Trump ballot challenge to go before Minnesota Supreme Court on Nov. 2

The Minnesota Supreme Court has scheduled oral arguments for Nov. 2 in the bipartisan constitutional challenge of former President Donald Trump's status on the 2024 ballot.

A scheduling order was published by the court on Wednesday, setting a quick pace for the case. 

A group filed a lawsuit on Sept. 12 to block former President Trump from the ballot in Minnesota based on the 14th Amendment, which bans those who engaged in insurrection against America from running for president.

Minnesota Secretary of State Steve Simon told FOX 9 his office had received close to 500 phone calls with questions about whether former President Donald Trump will be able to be on the ballot in 2024. Simon said it's not his job to decide who's on the ballot or to interpret the Constitution, but he will follow any court rulings pertaining to the issue.

Eight Minnesota voters — Paul Anderson, a former GOP-appointed state Supreme Court justice; Joan Growe, a former Democratic Secretary of State; and David Thul, an Iraq War veteran who ran his county GOP chapter; among others — are named as petitioners in the lawsuit that challenges Trump's name being on the 2024 primary and general election ballots in Minnesota. Secretary Simon is listed as the respondent. 

The lawsuit argues Trump is "constitutionally ineligible" to be president, or for any public office, citing the 14th Amendment to the U.S. Constitution known as the insurrectionist disqualification clause. The suit says the events of Jan. 6, 2021, "amounted to an insurrection or a rebellion" and Trump's effort to overthrow the results of the 2020 election from Nov. 3, 2020, through Jan. 6, 2021, "constituted a rebellion."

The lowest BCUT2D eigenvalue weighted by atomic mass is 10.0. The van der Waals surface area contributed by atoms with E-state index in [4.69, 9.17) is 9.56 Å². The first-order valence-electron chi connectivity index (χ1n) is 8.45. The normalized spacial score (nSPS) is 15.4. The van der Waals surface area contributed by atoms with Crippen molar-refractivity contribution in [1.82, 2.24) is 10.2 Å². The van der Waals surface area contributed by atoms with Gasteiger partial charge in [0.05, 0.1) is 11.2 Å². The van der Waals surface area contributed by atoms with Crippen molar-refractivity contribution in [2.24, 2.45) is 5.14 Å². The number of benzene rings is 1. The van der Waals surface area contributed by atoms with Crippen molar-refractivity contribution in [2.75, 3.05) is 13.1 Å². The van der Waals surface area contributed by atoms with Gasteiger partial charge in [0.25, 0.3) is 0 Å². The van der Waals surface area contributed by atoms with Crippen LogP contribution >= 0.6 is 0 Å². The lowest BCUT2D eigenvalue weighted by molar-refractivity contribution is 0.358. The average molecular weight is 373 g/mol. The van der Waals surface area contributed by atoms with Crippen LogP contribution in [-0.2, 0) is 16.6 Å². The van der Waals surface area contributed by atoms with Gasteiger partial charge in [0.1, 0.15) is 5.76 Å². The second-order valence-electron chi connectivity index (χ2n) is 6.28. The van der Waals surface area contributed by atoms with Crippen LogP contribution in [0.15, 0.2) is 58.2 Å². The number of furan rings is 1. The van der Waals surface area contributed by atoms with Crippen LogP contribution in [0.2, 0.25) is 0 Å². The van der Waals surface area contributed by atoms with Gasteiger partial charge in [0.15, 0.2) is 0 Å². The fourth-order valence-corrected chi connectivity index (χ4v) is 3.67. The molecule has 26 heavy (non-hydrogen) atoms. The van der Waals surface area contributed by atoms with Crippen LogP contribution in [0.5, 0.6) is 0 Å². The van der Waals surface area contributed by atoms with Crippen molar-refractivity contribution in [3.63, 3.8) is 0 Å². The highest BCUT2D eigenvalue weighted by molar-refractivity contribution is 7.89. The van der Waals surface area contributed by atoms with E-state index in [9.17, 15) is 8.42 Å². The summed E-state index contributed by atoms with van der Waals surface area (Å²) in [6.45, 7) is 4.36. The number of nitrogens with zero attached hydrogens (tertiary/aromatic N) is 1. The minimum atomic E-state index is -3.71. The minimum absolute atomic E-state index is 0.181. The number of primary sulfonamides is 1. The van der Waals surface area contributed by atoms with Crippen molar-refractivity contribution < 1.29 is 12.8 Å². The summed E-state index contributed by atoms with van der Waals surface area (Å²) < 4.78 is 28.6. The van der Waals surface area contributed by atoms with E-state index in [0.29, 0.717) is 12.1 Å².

The lawsuit details ways Trump attempted to overturn the results of the election and urged his supporters to amass at the U.S. Capitol on Jan. 6, 2021. Here is the full lawsuit:

The process of getting on the presidential ballot is different from any other office in the state. Major political parties submit names of those who will appear representing their party. The only way the nominee could change is if a court bans the candidate and that has happened in recent Minnesota history.

In 2016, the Minnesota Supreme Court found Republican State Representative Bob Barrett didn't live in his district and said he was ineligible to run for re-election. State law says parties have 71 days before the general election to submit the names of their nominees, but there's nothing in there about a potential plan B.

Former U.S. President Donald Trump leaves Trump Tower on September 6, 2023 in New York City. (Photo by James Devaney/GC Images) (Getty Images)

"There's nothing explicitly in Minnesota law that talks about what happens if someone's name is stricken at that late date," said Simon.

Lawsuits over the issue of Trump's eligibility to appear on the ballot are expected to be filed in multiple states.

Simon predicted the issue would eventually end up in the hands of the U.S. Supreme Court.